When we make pit stops during the M4810 outings, we usually fall into one of two categories: those who eat, and those who - almost - don’t even have the strength to eat.
Jokes aside, these are always intense moments, in which we look at the road behind us and at the climb to come. And, usually, there isn’t time for much more than food, water, and rest.
And then, there’s Valentina.
I turn to face a mountain in the distance when, between the green of the grass and the yellow of the mountain flowers, I see a Salewa-clad bottom rise up. Then a head. Then a knee.
I’m not the only one to notice it: it’s as if some people give off a particular energy. Some watch her with interest, others admire her, and some even dare to get close and join her in an impromptu yoga session. They seem to forget about food and water and about the climb that is to come.
Valentina P. (there are 3 Valentinas in our group today!) joined Methodos as an intern a year ago – exactly when the M4810 project was established and the first outings were starting to take shape. She was taking her first steps in the company and in the field of change management while we were hiking in the mountains.
“I found out about the project during my first meeting as an intern. It came up by chance, while discussing Methodos’ activities, and I felt a wave of excitement. I was quickly disappointed to find out that, as I should have imagined, interns were not expected to participate. I hid the let-down – in the end it was understandable. I put my mind at rest. Until I received that phone call. I remember it perfectly: I was in Tuscany for work, a long day had just ended and I was enjoying my solitary dinner in an idyllic place. I was at peace, satisfied with my work and what I was doing. That thought of not being able to participate in M4810 was the only thing that ruined the moment. And it was just then that Viola’s phone number showed up on my screen: they had decided to include me in the project and she was calling to ask for my size for the Salewa gear!”
It’s a perfect project for her, another team member that grew up with the mountains in her eyes (even though she didn't pick their color, like Martina). From Pinerolo, her hometown, to Scotland, where she attempted participating in Munro bagging – the challenge of climbing all the 1000-metre-or-more mountains in the country. She explains that there aren’t many, and none are particularly tall, but the hikes are often complicated by snow and fog.
And so, coming back to Italy for Methodos and finding herself involved in a project that could bring her to climb the Mont Blanc seems pretty in line with her life.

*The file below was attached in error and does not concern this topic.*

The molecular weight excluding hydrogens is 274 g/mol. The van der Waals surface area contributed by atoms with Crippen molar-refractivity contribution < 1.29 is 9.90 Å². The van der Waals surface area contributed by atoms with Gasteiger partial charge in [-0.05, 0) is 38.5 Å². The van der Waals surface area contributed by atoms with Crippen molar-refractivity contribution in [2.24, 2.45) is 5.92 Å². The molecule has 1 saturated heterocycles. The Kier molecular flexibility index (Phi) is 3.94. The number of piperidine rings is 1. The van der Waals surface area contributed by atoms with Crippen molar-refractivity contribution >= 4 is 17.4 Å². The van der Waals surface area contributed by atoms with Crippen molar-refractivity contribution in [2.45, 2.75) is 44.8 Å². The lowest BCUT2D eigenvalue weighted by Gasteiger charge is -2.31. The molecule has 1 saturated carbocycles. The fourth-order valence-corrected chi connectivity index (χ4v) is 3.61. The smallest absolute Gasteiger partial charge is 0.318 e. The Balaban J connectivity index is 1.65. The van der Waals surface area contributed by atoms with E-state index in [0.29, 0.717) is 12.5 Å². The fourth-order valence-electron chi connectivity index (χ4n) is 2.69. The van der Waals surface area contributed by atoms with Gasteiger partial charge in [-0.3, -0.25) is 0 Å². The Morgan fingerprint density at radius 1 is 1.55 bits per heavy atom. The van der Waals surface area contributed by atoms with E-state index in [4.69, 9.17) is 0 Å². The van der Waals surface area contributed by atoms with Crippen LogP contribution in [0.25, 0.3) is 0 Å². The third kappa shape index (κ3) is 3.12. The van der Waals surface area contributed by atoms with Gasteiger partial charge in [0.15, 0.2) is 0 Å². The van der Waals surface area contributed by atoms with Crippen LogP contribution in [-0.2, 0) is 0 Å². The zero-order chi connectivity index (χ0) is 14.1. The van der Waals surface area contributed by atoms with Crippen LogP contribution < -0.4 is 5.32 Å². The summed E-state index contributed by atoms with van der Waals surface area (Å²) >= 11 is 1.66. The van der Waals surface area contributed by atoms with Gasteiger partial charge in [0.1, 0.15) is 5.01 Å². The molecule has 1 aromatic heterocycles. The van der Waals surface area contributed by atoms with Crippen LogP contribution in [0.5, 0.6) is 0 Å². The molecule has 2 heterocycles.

But there’s more. It’s perfect for her also because, in the mountains, Valentina finds the natural continuum of another essential element in her life: the energy that comes from yoga, a practice that she has been applying for years in every aspect of her life. A practice that, as she says, is “like breathing” - that she does whenever she has the opportunity, and that she followed all the way to India, in the peace of an ashram. A practice that she brings with her everywhere, from the office to the peaks of M4810.
“The parallels between the mountains and yoga surprise me more and more with every outing, almost more than those between mountains and change management! In the end, they all seem like manifestations of the same thing, of the same lessons. The mountains become moving meditation practice, a form of introspection that follows the rhythm of your steps. They’re always the same, but constantly changing. They seem immobile only to our frantic perception when, in reality, every pebble and piece of ice is in movement.
Above all, we’re also constantly moving. It’s the most interesting part of this project: M4810 is always the same – we change peaks, but it’s always a hike in the mountains. It’s us that change.”
I smile, thinking of all the harmonies that the mountains can lend themselves to. It’s a truly introspective experience that is connected to meditation, yoga, spirituality, and a series of other elements that you can only understand by participating - when you begin a journey like the one that we’re on now.
It has that capacity to free your mind and body, the same one that Valentina experienced after long days in the ashram.
That challenge that you encounter when you’re faced with something big and difficult in work or in life - a mountain to climb - and you have a feeling of exhaustion.
But, concentrating on the strength within, you find the power to start climbing. Or to overcome the resistance that others present, like clients sometimes do.
It’s all a product of the same mindset, of the same way of facing life and its changes.
It comes in different forms: sports, spiritual practices, or work. But it’s always based on the same capacities: resistance, resilience, patience, the ability to overcome limits, always in an aware and well-paced manner.
In the end, isn’t this is why we’re doing it?
“In the beginning, I underestimated the educational, almost metaphorical, power of all this. I was excited by the idea of hiking in the mountains, of the group spirit, and the common challenge that it presented. But it’s only along the way that I’m beginning to truly understand what a long way the parallel between what we do in the office and out there can go.
When I started doing yoga, it was like starting to drive without autopilot. You start being more aware of everything – of the responsibilities and decisions. You have the car in your hands.
With M4810 I have the same feeling: the mountain guides, CAI, our colleagues, and the vision of the project can push us, but they can’t take on the journey for us. No one can. At a certain point we have to decide that we’re ready and take the lead.
Which ever way it goes, wherever I end up, yoga has been the common thread in my life, in relationships and in work. And now it’s beautiful realising that it’s here with me, even in the mountains”.